Contrast this with Revolver Ocelot, the cocky comedy relief villain who is more irritating than endearing. Half of the time he is on screen, Ocelot is behaving like an irrational teenager: easily provoked, overly willing to display his power, and prone to rash decisions. The rest of the time, however, he is simply doing stupid things, such as juggling guns or meowing. Perhaps he wouldn’t be so annoying if he was swept aside to a less influential role in the plot, but since he is likely the one villain with the most screen time, his status as a poor character is thoroughly cemented. The worst part about this is that Ocelot’s mediocre characterization damns the other villains to a similar fate. The Boss would likely be less of a mother figure if not for Ocelot’s constant shenanigans; Volgin simply feels like Ocelot taken to cartoonish extremes; and while it was never easy to take the mooks or minor villains seriously in the first place, Ocelot killing them off for no discernable reason simply makes this difficult task even more difficult.
Not even Naked Snake, the protagonist, can be taken seriously. However, while the fault with the other characters largely lies with their writing, Snake’s voice actor is more to blame here. (This is especially odd when one realizes how great the rest of the voice acting is.) While David Hayter’s deadpan delivery of Snake’s lines can lead to some humorous moments (such as his delight over a simple gun), it can just as often make certain moments hard to take seriously. This includes minor parts of the story, like the introductory cutscenes were Snake merely mimics what other people say without adding anything to the conversation, to major elements of the story. Much of the story deals with Snake’s moral dilemma of having to kill his mentor, The Boss. Although an important part of the narrative and successful from a pure writing perspective, Hayter’s enunciation dictates how the player will receive this subplot. This means that his emotionless delivery removes any pathos this aspect of the story should logically elicit.
Something similar happens when the gameplay is compared against the narrative. While the gameplay suggests handling every problem by sneaking around it, the story suggests differently. True, several cutscenes depict the protagonist sneaking his way around, but there are quite a few instances of him more or less wrestling his way past many guards. This begs the question of why he has to make himself unnoticed when he can slap his way through any problem that faces him. The only difference here is that since the stealth systems set the stage, the dissonance has less of an impact on the experience than it would otherwise.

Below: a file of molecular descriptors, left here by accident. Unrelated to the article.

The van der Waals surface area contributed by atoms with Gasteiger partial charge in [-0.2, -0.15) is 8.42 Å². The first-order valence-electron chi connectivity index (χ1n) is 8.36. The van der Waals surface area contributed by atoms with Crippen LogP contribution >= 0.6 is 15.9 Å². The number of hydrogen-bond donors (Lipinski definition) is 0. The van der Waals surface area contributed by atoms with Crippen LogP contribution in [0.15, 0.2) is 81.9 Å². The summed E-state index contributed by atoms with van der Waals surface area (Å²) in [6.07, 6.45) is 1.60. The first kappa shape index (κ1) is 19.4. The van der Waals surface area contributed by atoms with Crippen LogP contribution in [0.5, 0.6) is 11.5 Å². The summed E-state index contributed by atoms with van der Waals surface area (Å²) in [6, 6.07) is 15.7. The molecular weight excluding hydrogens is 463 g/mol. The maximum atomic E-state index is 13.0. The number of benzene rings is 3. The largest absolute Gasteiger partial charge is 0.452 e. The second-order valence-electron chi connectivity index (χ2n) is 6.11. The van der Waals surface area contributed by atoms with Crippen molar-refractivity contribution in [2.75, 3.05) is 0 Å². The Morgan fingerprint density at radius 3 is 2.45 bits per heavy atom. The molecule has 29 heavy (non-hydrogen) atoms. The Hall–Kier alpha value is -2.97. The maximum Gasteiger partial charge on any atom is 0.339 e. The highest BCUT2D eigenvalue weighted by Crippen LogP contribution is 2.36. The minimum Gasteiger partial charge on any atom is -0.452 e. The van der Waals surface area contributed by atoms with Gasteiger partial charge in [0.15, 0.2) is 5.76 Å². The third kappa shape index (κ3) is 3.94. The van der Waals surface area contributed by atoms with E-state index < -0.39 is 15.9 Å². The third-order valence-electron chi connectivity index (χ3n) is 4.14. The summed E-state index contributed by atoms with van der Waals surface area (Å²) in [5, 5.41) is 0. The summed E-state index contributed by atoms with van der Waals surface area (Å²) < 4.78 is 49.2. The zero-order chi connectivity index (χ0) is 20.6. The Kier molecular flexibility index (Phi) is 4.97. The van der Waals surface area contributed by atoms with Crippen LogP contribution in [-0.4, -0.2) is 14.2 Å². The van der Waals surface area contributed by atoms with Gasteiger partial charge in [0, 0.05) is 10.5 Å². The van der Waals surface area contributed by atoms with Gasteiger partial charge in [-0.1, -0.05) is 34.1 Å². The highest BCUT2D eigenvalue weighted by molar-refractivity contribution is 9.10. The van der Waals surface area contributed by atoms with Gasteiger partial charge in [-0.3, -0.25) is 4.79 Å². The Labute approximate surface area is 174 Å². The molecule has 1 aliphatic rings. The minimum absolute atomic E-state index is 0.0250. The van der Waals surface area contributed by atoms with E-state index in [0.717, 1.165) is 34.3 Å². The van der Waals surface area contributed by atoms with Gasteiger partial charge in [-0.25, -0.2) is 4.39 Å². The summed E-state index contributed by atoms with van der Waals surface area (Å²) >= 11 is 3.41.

In fact, perhaps the game’s only unconditional strength is its stealth gameplay. For the most part, you are not well equipped to handle enemies with a strict action approach; you will never have enough ammo, and the enemies will always outnumber you. This only leaves the option of slowly sneaking your way past them, which is a significantly better option than shooting your way through the game. There is a clear strategic element to waiting in the shadows for the perfect moment to move forward, and getting through an area without being discovered grants a very strong sense of power and success. Part of what makes this so gratifying is how fair a challenge Snake Eater presents. While you start with a tranquilizer gun with a silencer equipped, this is hardly a game breaker. Using it without exposing yourself to enemies requires careful strategy, such as scouting for enemies or aiming for the head and heart for the quickest inoculation. This, along with persistence between areas (IE running to another area does not reset the alert phase or the enemy count), reinforces the tactical element to Snake Eater instead of negating it.